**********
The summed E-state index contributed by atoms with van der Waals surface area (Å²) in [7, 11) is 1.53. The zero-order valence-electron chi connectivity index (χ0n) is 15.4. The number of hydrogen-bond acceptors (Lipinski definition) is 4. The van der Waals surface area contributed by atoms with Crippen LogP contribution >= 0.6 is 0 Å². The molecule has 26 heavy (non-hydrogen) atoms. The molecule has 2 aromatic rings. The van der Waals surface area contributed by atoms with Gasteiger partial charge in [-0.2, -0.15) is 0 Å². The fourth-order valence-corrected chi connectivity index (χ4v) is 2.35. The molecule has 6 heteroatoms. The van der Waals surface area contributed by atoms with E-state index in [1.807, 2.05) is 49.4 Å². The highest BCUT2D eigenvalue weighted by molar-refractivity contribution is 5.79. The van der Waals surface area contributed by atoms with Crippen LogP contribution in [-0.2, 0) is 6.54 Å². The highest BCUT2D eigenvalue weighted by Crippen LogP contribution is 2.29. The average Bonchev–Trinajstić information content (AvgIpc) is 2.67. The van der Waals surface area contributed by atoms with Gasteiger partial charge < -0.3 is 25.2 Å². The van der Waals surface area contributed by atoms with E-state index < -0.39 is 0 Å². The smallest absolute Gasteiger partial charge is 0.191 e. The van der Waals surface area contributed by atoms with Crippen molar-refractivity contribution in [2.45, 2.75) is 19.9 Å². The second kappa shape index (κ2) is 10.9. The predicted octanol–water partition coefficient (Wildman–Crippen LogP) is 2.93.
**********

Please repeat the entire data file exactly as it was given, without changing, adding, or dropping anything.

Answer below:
The summed E-state index contributed by atoms with van der Waals surface area (Å²) in [7, 11) is 1.53. The zero-order valence-electron chi connectivity index (χ0n) is 15.4. The number of hydrogen-bond acceptors (Lipinski definition) is 4. The van der Waals surface area contributed by atoms with Crippen LogP contribution >= 0.6 is 0 Å². The molecule has 26 heavy (non-hydrogen) atoms. The molecule has 2 aromatic rings. The van der Waals surface area contributed by atoms with Gasteiger partial charge in [-0.2, -0.15) is 0 Å². The fourth-order valence-corrected chi connectivity index (χ4v) is 2.35. The molecule has 6 heteroatoms. The van der Waals surface area contributed by atoms with E-state index in [1.807, 2.05) is 49.4 Å². The highest BCUT2D eigenvalue weighted by molar-refractivity contribution is 5.79. The van der Waals surface area contributed by atoms with Crippen LogP contribution in [-0.2, 0) is 6.54 Å². The highest BCUT2D eigenvalue weighted by Crippen LogP contribution is 2.29. The average Bonchev–Trinajstić information content (AvgIpc) is 2.67. The van der Waals surface area contributed by atoms with Gasteiger partial charge < -0.3 is 25.2 Å². The van der Waals surface area contributed by atoms with E-state index < -0.39 is 0 Å². The smallest absolute Gasteiger partial charge is 0.191 e. The van der Waals surface area contributed by atoms with Crippen molar-refractivity contribution in [2.45, 2.75) is 19.9 Å². The second kappa shape index (κ2) is 10.9. The predicted octanol–water partition coefficient (Wildman–Crippen LogP) is 2.93.